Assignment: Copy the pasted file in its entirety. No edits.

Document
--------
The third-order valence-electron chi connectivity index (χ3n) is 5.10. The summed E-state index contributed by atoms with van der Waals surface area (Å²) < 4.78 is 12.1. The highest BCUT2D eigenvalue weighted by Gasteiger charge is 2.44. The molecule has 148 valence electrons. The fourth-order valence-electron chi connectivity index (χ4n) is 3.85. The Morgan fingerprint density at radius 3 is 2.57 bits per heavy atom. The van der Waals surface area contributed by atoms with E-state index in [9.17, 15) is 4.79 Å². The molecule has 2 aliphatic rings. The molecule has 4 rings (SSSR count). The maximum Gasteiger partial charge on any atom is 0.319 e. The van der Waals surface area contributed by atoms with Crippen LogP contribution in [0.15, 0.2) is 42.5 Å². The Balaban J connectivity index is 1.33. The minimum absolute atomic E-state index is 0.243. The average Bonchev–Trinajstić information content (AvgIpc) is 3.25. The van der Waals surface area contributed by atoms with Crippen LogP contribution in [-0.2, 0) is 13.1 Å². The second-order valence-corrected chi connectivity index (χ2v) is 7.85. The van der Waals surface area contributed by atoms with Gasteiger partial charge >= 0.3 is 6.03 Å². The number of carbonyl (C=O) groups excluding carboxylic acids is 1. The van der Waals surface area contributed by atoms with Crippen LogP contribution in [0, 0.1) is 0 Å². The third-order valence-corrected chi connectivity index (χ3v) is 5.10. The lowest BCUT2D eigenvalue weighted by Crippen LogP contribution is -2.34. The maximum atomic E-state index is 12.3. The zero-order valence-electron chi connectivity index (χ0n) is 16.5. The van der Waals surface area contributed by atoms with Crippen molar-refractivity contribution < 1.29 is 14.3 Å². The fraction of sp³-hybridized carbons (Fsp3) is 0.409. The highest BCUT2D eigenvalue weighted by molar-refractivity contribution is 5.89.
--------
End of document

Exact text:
The third-order valence-electron chi connectivity index (χ3n) is 5.10. The summed E-state index contributed by atoms with van der Waals surface area (Å²) < 4.78 is 12.1. The highest BCUT2D eigenvalue weighted by Gasteiger charge is 2.44. The molecule has 148 valence electrons. The fourth-order valence-electron chi connectivity index (χ4n) is 3.85. The Morgan fingerprint density at radius 3 is 2.57 bits per heavy atom. The van der Waals surface area contributed by atoms with E-state index in [9.17, 15) is 4.79 Å². The molecule has 2 aliphatic rings. The molecule has 4 rings (SSSR count). The maximum Gasteiger partial charge on any atom is 0.319 e. The van der Waals surface area contributed by atoms with Crippen LogP contribution in [0.15, 0.2) is 42.5 Å². The Balaban J connectivity index is 1.33. The minimum absolute atomic E-state index is 0.243. The average Bonchev–Trinajstić information content (AvgIpc) is 3.25. The van der Waals surface area contributed by atoms with Crippen LogP contribution in [-0.2, 0) is 13.1 Å². The second-order valence-corrected chi connectivity index (χ2v) is 7.85. The van der Waals surface area contributed by atoms with Gasteiger partial charge >= 0.3 is 6.03 Å². The number of carbonyl (C=O) groups excluding carboxylic acids is 1. The van der Waals surface area contributed by atoms with Crippen LogP contribution in [0, 0.1) is 0 Å². The third-order valence-corrected chi connectivity index (χ3v) is 5.10. The lowest BCUT2D eigenvalue weighted by Crippen LogP contribution is -2.34. The maximum atomic E-state index is 12.3. The zero-order valence-electron chi connectivity index (χ0n) is 16.5. The van der Waals surface area contributed by atoms with Crippen molar-refractivity contribution < 1.29 is 14.3 Å². The fraction of sp³-hybridized carbons (Fsp3) is 0.409. The highest BCUT2D eigenvalue weighted by molar-refractivity contribution is 5.89.